Firstly, when the ICC successfully brought to justice Lubanga, it also served as a warning to all other warlords. The ICC is legit. Crimes that had previously gone unpunished, or unaccounted for due to the international community’s inaction or internal government’s failures to go through with justice were now seriously prosecuted. As GGéraldine Mattioli-Zeltner, international justice advocacy director at Human Rights Watch says, “Military commanders in Congo and elsewhere should take notice of the ICC’s powerful message: using children as a weapon of war is a serious crime that can lead them to the dock.” Because of the ICC, there is now a legitimate legal incentive against committing atrocious acts of war. Other warlords now know that the international community is going to take a stand. When criminals see others being prosecuted they realize that they are no longer above the law and they are less inclined to act violently or to abuse human rights. This is a huge step forward in the fight against human rights abuses.

            Secondly, the ICC’s success illuminates a dark spot of our world issues.  For many westerners, the use of child soldiers is something beyond comprehension. It is difficult for most of us to even fathom the idea that this could possibly be a reality. However, when the court proved, beyond a reasonable doubt, that Lubanga had cultivated an army of juvenile forces it became clear to everyone that sever rights abuses were a reality in some African nations. With the confirmation that child soldiers were being used in the Congo came the confirmation that they were also being abused in multiple other African nations, including Uganda (HRW, 2012). As well as giving the public insight on the issues that face the world, the trials also gave the court knowledge of many other humanitarian issues throughout the African conflict, all of which were linked with the Lubanga case. Bosco Natanga, another Congolese militant, was brought to light as another important international criminal. The knowledge gives the international community knowledge on the remaining threats in Congo and how they should be handled.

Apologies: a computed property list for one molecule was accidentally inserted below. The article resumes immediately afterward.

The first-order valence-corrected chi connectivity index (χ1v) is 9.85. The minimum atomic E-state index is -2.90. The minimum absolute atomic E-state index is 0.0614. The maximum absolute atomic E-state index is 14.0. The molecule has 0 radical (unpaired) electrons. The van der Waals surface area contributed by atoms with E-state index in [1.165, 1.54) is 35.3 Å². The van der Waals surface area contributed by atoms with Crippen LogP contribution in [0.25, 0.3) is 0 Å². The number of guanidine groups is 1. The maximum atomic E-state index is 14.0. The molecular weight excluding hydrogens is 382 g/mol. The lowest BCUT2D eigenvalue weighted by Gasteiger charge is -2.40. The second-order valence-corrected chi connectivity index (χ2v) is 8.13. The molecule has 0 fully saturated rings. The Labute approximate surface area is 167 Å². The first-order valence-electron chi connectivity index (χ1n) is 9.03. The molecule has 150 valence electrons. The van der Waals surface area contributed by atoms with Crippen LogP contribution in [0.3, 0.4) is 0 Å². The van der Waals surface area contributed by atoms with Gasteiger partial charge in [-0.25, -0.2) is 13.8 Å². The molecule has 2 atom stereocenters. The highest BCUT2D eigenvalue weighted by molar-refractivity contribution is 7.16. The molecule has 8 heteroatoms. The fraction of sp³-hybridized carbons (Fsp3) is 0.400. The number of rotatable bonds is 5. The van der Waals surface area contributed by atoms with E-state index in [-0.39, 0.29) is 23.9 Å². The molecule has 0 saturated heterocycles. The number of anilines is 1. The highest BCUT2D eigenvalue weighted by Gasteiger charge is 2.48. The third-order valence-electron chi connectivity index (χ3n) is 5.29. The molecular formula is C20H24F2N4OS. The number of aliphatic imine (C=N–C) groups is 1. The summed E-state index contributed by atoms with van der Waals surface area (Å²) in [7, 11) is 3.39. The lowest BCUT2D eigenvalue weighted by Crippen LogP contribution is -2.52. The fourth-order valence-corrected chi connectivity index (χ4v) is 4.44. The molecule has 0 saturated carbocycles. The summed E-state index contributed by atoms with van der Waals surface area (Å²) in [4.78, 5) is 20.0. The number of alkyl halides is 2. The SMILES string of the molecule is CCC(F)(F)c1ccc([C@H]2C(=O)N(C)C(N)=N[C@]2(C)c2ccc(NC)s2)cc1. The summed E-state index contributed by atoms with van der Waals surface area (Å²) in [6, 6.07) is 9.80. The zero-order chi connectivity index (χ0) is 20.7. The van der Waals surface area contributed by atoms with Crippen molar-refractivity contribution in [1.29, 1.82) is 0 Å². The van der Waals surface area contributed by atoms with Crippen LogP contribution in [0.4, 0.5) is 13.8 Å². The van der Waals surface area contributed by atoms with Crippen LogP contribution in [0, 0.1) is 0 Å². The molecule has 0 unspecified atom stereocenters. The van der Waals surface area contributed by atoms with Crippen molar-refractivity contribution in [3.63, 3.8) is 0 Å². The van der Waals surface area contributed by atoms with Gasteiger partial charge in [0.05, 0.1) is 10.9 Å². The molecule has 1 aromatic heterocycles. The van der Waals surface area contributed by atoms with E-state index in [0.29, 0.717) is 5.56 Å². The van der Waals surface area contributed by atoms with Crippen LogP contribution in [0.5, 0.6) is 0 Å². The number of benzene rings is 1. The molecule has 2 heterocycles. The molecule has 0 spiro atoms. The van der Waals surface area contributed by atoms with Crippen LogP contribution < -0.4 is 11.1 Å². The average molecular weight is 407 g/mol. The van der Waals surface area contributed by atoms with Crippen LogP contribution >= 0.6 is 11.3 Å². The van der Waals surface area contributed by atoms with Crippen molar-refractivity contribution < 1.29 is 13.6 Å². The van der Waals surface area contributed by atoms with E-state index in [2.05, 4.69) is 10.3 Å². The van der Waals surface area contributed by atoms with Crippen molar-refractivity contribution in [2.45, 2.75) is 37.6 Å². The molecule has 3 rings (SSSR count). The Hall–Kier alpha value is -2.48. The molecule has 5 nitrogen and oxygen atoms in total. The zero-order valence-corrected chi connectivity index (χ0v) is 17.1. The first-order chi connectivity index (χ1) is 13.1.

Finally, the most obvious success of the court’s first judgment was the direct justice that was had. Lubanga is clearly a war criminal who had disastrous impacts on the lives of many young African children. His war crimes were atrocious and he was finally sternly punished by the court. Although a 14 year sentence isn’t as long as many would have liked it is a step in the right direction. Seing Lubanga pay the price for his grotesque violations is a clear victory for both the ICC and the international community as a whole.

            Although this is solely 1 case, it provides a compelling example of how the ICC can have important positive effects when it is allowed to run smoothly and prosecute war criminals. The ICC effectively provides justice where local governments cannot do their jobs and puts an end to impunity for war criminals.

Better in Theory than in Practice

            The ICC’s intentions are noble, however in practice they often fall short. Because they lack a militarized police force and a strong enough global authority, the ICC is unable to actually enforce the regulations that they try to impose.